On Monday, Hilary, the first tropical storm to hit Southern California in 84 years, caused flooding on roads and knocked down trees. It also saved over twelve elderly residents who were trapped in homes that were left partially covered by mud in an abandoned care home, prompting flood watches and warnings in half a dozen states.
Despite the hurricane’s loss of momentum, the National Hurricane Center in Miami warned of ongoing and potentially catastrophic flooding in the Southwestern U.S. after record-breaking rainfall. The threat of thunderstorms and localized torrential rains was most likely to affect states from southeastern Oregon to Idaho, with warning signs of widespread flooding on Monday.
Initially, Hilary hit the Baja California Peninsula in Mexico as an unseen hurricane, causing one fatality and extensive flooding, before turning into a tropical storm, which was one of several potentially catastrophic natural events affecting California on Sunday. This event also caused tornado watches, wildfires, and quake conditions north of Los Angeles. Although no deaths, serious injuries, or extreme damages have been reported in the state so far, officials have highlighted the potential risks, particularly in mountainous areas where the wet hillsides may trigger mudslide.
Fire Chief Michael Contreras reported that 14 residents were rescued by rescue officials in the Cathedral City community, which involved driving a bulldozer through mud to reclaim their homes. The dramatic scene was one of 46 rescues carried out by officials from late Sunday night to the following afternoon, with water measuring up to 5 feet (1.5 meters) at times.
He stated at a news conference that disasters like this necessitate the use of unconventional rescue methods, which they do not typically consider.
Crews cleared mud from the San Bernardino Mountains to the northwest, where around 800 residents had their homes hindered, as reported by Cal Fire Battalion Chief Alison Hesterly.
In the Oak Glen community, Brooke Horspool assisted a couple, including an elderly man with medical issues, in clearing their house from approximately 4 feet (1.2 meters) of mud.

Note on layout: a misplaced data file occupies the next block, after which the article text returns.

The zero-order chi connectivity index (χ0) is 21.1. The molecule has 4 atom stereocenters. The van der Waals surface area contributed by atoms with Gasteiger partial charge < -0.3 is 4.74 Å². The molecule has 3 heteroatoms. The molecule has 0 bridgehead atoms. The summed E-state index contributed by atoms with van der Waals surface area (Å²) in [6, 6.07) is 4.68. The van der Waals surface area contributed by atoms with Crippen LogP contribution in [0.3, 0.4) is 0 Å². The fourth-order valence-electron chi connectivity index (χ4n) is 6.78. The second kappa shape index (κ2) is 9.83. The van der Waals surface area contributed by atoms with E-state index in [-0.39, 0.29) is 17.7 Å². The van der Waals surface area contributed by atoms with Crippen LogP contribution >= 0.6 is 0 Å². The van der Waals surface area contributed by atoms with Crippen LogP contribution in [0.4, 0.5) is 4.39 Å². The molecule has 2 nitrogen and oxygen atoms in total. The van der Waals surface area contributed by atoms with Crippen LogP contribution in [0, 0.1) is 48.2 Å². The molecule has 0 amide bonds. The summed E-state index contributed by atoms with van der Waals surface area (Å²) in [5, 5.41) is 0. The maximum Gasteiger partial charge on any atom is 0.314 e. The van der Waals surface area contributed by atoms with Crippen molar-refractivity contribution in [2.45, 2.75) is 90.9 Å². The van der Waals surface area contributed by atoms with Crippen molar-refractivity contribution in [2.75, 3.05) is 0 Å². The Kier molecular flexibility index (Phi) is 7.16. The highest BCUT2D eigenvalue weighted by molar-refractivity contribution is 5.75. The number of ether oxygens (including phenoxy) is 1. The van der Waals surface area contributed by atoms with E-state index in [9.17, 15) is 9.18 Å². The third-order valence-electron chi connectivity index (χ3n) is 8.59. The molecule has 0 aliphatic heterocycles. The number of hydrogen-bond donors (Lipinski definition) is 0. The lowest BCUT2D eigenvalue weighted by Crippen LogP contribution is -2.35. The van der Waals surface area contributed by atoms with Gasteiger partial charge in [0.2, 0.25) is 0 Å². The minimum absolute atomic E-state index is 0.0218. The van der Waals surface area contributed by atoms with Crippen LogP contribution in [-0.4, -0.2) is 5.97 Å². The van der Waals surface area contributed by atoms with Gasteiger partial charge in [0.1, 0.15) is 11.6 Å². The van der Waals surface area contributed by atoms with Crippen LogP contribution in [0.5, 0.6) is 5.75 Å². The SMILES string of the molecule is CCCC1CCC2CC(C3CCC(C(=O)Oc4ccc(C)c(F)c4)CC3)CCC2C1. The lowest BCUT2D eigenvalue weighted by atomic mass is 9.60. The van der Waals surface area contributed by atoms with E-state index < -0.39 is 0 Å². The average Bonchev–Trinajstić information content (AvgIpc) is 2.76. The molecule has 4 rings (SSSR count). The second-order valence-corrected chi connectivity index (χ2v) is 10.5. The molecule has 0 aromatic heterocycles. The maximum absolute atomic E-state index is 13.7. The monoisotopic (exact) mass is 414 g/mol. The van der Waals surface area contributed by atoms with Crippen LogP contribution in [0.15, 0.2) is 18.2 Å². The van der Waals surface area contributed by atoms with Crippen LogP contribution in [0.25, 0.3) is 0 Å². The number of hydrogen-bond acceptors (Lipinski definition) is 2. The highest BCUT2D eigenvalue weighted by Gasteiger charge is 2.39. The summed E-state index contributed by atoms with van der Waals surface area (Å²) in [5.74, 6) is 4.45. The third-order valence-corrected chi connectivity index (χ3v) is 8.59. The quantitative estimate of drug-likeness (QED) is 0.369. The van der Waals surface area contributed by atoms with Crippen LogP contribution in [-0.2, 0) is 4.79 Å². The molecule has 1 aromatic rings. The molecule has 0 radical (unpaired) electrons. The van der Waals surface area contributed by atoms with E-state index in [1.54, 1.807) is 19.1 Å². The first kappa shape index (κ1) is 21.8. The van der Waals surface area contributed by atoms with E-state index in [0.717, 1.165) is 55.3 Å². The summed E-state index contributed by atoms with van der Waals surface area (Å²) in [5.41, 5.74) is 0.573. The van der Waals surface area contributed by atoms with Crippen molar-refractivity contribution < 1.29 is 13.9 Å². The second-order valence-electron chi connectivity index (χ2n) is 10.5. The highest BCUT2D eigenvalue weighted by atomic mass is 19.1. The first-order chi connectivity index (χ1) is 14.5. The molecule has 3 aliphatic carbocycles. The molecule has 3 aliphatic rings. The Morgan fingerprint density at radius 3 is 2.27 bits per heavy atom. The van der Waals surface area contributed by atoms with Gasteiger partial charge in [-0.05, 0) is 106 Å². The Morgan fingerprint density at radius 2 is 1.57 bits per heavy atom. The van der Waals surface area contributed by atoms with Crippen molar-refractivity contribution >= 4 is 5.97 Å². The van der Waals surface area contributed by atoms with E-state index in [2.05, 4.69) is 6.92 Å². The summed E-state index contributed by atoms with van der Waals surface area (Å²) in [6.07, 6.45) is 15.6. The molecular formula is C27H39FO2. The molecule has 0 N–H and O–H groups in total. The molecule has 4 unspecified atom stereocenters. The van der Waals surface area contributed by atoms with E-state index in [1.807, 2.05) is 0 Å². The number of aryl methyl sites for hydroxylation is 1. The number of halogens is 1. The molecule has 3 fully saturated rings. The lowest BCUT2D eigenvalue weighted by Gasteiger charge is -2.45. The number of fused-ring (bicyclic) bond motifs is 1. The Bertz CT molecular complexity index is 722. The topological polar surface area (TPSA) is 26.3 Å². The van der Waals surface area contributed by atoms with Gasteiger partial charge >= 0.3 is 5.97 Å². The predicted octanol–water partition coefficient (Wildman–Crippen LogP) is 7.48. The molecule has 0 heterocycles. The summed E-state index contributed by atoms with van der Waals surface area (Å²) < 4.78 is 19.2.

The Santa Ana River overflowed near Seven Oaks, leaving around 30 people stranded. San Bernardino County first responders were still trying to rescue them, but they were advised by authorities that the hazards of the flow are too great for boats to handle, so they stayed overnight.
A helicopter saved one person with a broken leg on Monday, and efforts to retrieve the others were expected to continue until Tuesday morning, although some people refused to leave while waiting for the floodwaters to subside, according to authorities.
A woman was reportedly missing after witnesses reported seeing her trailer being swept away in a flash flood, according to authorities.
During the storm in Palm Desert on Sunday, Terry Flanigan heard a massive crash and received smuggled text messages from neighbors. The neighbor informed her that despite falling onto their property, an over 100-foot (30 meters) Eucalyptus tree fell onto Grassy Hill Condor, which eventually landed on the 11-year-old son’s bed in another room.
A flood control basin in Palm Desert, Calif. has been crossed by vehicles that have almost reached the street on Sunday, August 20, 2023.
The family had gone to stay with relatives, and removal crews were brought in on Monday morning to remove the branches, which Flanigan described as very unsettling. “What could have happened?”
The U.S., Canada, and Mexico are all wracked by the devastating impact of Hilary’s stormy weather. Maui is still in the midst of a wildfire that killed over 100 people, making it the deadliest in North America to date. Meanwhile, firefighters in Canada are fighting the nation’d worst fire season.